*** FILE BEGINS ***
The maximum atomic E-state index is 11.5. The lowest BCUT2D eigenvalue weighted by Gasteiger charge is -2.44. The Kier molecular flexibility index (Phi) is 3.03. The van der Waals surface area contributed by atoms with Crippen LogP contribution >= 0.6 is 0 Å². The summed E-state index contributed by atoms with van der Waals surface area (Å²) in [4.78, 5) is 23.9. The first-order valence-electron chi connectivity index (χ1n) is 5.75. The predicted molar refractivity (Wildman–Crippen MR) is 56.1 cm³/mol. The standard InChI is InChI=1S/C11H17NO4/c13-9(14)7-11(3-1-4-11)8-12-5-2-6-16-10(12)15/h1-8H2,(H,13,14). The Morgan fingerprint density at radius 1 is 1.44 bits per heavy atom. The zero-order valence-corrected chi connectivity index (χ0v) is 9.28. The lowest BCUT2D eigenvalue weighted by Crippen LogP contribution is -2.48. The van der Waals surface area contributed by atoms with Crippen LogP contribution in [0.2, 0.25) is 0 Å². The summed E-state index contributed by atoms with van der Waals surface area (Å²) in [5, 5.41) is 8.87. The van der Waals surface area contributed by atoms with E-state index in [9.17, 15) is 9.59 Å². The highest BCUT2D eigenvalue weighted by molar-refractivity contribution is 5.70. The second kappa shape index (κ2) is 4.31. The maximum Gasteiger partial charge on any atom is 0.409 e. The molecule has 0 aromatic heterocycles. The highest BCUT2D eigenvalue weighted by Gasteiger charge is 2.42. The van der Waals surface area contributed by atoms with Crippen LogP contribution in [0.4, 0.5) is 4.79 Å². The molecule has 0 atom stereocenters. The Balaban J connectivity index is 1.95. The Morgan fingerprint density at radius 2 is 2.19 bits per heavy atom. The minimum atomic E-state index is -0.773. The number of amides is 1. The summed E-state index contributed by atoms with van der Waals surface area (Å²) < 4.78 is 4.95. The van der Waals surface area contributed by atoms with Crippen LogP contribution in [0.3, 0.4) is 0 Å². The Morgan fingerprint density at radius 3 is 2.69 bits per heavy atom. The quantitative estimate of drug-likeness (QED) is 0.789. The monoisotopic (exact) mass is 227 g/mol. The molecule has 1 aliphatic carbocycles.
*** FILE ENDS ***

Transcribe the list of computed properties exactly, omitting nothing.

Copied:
The maximum atomic E-state index is 11.5. The lowest BCUT2D eigenvalue weighted by Gasteiger charge is -2.44. The Kier molecular flexibility index (Phi) is 3.03. The van der Waals surface area contributed by atoms with Crippen LogP contribution >= 0.6 is 0 Å². The summed E-state index contributed by atoms with van der Waals surface area (Å²) in [4.78, 5) is 23.9. The first-order valence-electron chi connectivity index (χ1n) is 5.75. The predicted molar refractivity (Wildman–Crippen MR) is 56.1 cm³/mol. The standard InChI is InChI=1S/C11H17NO4/c13-9(14)7-11(3-1-4-11)8-12-5-2-6-16-10(12)15/h1-8H2,(H,13,14). The Morgan fingerprint density at radius 1 is 1.44 bits per heavy atom. The zero-order valence-corrected chi connectivity index (χ0v) is 9.28. The lowest BCUT2D eigenvalue weighted by Crippen LogP contribution is -2.48. The van der Waals surface area contributed by atoms with Crippen LogP contribution in [0.2, 0.25) is 0 Å². The summed E-state index contributed by atoms with van der Waals surface area (Å²) in [5, 5.41) is 8.87. The van der Waals surface area contributed by atoms with E-state index in [9.17, 15) is 9.59 Å². The highest BCUT2D eigenvalue weighted by molar-refractivity contribution is 5.70. The second kappa shape index (κ2) is 4.31. The maximum Gasteiger partial charge on any atom is 0.409 e. The molecule has 0 aromatic heterocycles. The highest BCUT2D eigenvalue weighted by Gasteiger charge is 2.42. The van der Waals surface area contributed by atoms with Crippen LogP contribution in [0.4, 0.5) is 4.79 Å². The molecule has 0 atom stereocenters. The Balaban J connectivity index is 1.95. The Morgan fingerprint density at radius 2 is 2.19 bits per heavy atom. The minimum atomic E-state index is -0.773. The number of amides is 1. The summed E-state index contributed by atoms with van der Waals surface area (Å²) < 4.78 is 4.95. The van der Waals surface area contributed by atoms with Crippen LogP contribution in [0.3, 0.4) is 0 Å². The Morgan fingerprint density at radius 3 is 2.69 bits per heavy atom. The quantitative estimate of drug-likeness (QED) is 0.789. The monoisotopic (exact) mass is 227 g/mol. The molecule has 1 aliphatic carbocycles.